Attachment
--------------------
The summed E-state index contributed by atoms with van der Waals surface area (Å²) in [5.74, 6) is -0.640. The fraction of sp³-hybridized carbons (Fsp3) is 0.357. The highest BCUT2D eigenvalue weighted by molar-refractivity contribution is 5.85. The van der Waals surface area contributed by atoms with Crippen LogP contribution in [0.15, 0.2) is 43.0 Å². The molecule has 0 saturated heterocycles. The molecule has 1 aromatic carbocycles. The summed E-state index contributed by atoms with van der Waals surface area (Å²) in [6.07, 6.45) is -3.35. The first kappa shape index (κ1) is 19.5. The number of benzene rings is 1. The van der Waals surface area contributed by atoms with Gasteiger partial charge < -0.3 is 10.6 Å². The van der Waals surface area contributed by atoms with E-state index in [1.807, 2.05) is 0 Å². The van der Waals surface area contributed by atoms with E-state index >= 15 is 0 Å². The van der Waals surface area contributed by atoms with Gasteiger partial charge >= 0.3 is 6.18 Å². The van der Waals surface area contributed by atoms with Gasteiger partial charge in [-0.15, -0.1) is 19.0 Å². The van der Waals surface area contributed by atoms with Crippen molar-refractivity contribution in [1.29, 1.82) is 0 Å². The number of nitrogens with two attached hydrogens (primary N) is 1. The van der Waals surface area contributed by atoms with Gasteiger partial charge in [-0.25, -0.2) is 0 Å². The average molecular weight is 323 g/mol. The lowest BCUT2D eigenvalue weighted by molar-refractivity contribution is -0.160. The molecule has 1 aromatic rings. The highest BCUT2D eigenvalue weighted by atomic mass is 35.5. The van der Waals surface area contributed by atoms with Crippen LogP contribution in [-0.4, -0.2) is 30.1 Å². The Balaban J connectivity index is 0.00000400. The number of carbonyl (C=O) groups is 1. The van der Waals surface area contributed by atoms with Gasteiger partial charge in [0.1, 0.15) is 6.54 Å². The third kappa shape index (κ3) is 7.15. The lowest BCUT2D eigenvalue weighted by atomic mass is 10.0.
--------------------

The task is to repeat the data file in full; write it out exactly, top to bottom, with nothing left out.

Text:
The summed E-state index contributed by atoms with van der Waals surface area (Å²) in [5.74, 6) is -0.640. The fraction of sp³-hybridized carbons (Fsp3) is 0.357. The highest BCUT2D eigenvalue weighted by molar-refractivity contribution is 5.85. The van der Waals surface area contributed by atoms with Crippen LogP contribution in [0.15, 0.2) is 43.0 Å². The molecule has 0 saturated heterocycles. The molecule has 1 aromatic carbocycles. The summed E-state index contributed by atoms with van der Waals surface area (Å²) in [6.07, 6.45) is -3.35. The first kappa shape index (κ1) is 19.5. The number of benzene rings is 1. The van der Waals surface area contributed by atoms with Gasteiger partial charge < -0.3 is 10.6 Å². The van der Waals surface area contributed by atoms with E-state index in [1.807, 2.05) is 0 Å². The van der Waals surface area contributed by atoms with E-state index >= 15 is 0 Å². The van der Waals surface area contributed by atoms with Gasteiger partial charge >= 0.3 is 6.18 Å². The van der Waals surface area contributed by atoms with Gasteiger partial charge in [-0.15, -0.1) is 19.0 Å². The van der Waals surface area contributed by atoms with Crippen molar-refractivity contribution in [1.29, 1.82) is 0 Å². The number of nitrogens with two attached hydrogens (primary N) is 1. The van der Waals surface area contributed by atoms with Gasteiger partial charge in [-0.25, -0.2) is 0 Å². The average molecular weight is 323 g/mol. The lowest BCUT2D eigenvalue weighted by molar-refractivity contribution is -0.160. The molecule has 1 aromatic rings. The highest BCUT2D eigenvalue weighted by atomic mass is 35.5. The van der Waals surface area contributed by atoms with Crippen LogP contribution in [-0.4, -0.2) is 30.1 Å². The Balaban J connectivity index is 0.00000400. The number of carbonyl (C=O) groups is 1. The van der Waals surface area contributed by atoms with Gasteiger partial charge in [0.1, 0.15) is 6.54 Å². The third kappa shape index (κ3) is 7.15. The lowest BCUT2D eigenvalue weighted by atomic mass is 10.0.